Love Poem to Robert Bly

You may never read this, Robert, but I have to write it. I know you know what I mean.

I'll tell you exactly when it was that I first fell in love with you. I was 16 years old, living on my own in Mendocino, far from my family in Taos. I had dropped out of high school to pursue a spiritual quest, but then Jerry Brown found me. Well, not Jerry himself, but a mandate he had put in place as the governor of California to track down all high school dropouts and offer them an alternative program to graduate. So a couple of young hippie teachers in a Volkswagen bus plucked me from my tree-house in the redwoods and allowed me to customize my own education. Which, you will be pleased to know, consisted primarily of poetry and drama and music. Meanwhile, I continued to call out to God with all my might.

One day a van pulled up to our portable building next to the football field overlooking the Mendocino Headlands and a troop of men and women in flowing tunics and colorful scarves piled out, followed by their troubadour: you. It was the Sufi Choir, and their composer, Allaudin, had set your translations of the poems of the great Indian mystic Kabir to music and created a choral symphony, which they had taken on the road. I have no idea what brought you all to our little seaside village, but there you were. The minute I heard the first song, I was smitten. Are you looking for me? / I'm in the next seat / My shoulder is against yours.

The next evening you were giving a poetry reading in nearby Fort Bragg. You were going to debut your new translations of the great poet saint, Mirabai (my namesake). When you found out my name was Mirabai and that I was an aspiring poet myself, you looked at me (very earnestly) and asked me (very politely) if I might be willing to read some of the poems with you on stage. Yes, I said. Yes. And I did. Be ready to orbit his lamp like a moth giving in to the light / To live in the deer as she runs toward the hunter's call / In the partridge that swallows hot coals for love of the moon.

Many years later, in my 30s, I found myself teaching Philosophy and World Religions at the University of New Mexico in Taos. I assigned Dark Night of the Soul, by Saint John of the Cross, to my Humanities class because I had been captivated by the great Spanish mystic ever since I was 20 years old, living in Sevilla and studying Spanish literature. John of the Cross is the Rumi of Spain! I declared when I first read him in his original language. This was before you, Robert, had published your translations of Rumi, whom I knew primarily as a Sufi master through the arcane translations of your predecessors.

Anyway, Dark Night, as you well know, started off as an ecstatic love poem to God that poured from John's heart following his miraculous escape from nine months of captivity in a Carmelite monastery where he had been held in punishment for his efforts to support Teresa of Avila in her reform of the Order (But that's another story. I translated her next. I was unstoppable!). The nuns begged their priest to explain how this semi-erotic rhapsody might serve as a guide for the inner life. John obliged with a 200-page commentary that brought me to my knees in awe but left my students cold. My friend Sean convinced me to try translating it myself - the poem and the commentary -- and I did (not without the usual resistance: Who me?). It sold quickly, because you, Robert, had opened the way for fresh, contemporary renderings of mystical masterpieces.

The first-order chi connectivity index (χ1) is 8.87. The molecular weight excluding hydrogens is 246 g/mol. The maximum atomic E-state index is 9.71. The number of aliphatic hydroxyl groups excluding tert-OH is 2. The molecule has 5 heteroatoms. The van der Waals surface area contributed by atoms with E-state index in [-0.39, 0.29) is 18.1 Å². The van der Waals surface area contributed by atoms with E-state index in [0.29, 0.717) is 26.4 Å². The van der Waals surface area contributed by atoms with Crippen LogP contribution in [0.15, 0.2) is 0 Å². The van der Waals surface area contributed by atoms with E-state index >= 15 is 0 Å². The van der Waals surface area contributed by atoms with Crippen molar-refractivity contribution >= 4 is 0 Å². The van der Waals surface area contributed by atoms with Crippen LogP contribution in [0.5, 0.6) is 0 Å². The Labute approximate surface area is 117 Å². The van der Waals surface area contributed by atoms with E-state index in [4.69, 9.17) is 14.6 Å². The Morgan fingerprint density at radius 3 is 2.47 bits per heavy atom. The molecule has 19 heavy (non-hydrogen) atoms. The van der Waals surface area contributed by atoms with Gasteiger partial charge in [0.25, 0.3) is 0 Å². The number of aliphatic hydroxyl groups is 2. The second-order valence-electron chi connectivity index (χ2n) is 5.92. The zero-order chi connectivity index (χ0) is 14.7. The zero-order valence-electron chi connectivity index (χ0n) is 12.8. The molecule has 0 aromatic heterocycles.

Fast-forward another decade. I was 46, and had been invited to present at a conference on the Golden Age of the Andalusia, held in Granada, Spain. I was to speak on the roots of Judaism and Islam in the writings of the Spanish mystics, John of the Cross and Teresa of Avila. You were there, too. You had recently turned 80 and you made it clear that you weren't going to do many more of these journeys. My husband and I ate dinner every night with you and your wife, and I finally had the opportunity to tell you about the impact you had had on me as a translator and a human being. I gave you a copy of my translation of Dark Night and you signed a tattered copy of your book, The Winged Energy of Delight, which I had carried with me across the world. I couldn't fully decipher your handwriting, but it said something about offering me the grapes and chocolates you had stolen over the years. Fondly, Robert.

The next night you were scheduled to give a poetry reading in the Flamenco Theater in Granada. Once again - thirty years after the first time -- you invited me up on stage with you. I read each stanza of the poem, Dark Night of the Soul, in Spanish and you alternated with your own English translation. Here's the opening of my version: On a dark night / filled with love-longing / undetected I slipped away / my house, at last, grown still. We gazed into each other's eyes as we sang this love song, and everyone - all 500 people - melted away and there was only us, calling out to God, recognizing each other's souls. I lost myself / forgot myself / I lay my face against the Beloved's face / Everything fell away and I left myself behind / abandoning my cares, among the lilies, forgotten.

I am in my mid-50s now, which must make you over 90. And so I hasten to add this little epistle to the storehouse of love letters you must have received in the long course of your career as a conduit for the mystics, you beautiful, wild, fearless man. I hope your wife will excuse my infatuation. I know my husband does; he's also smitten with you. He's one of those early Men's Work Vietnam vet guys whose lives you also transfigured, remember?

With love from Mirabai, a not-so-secret-anymore admirer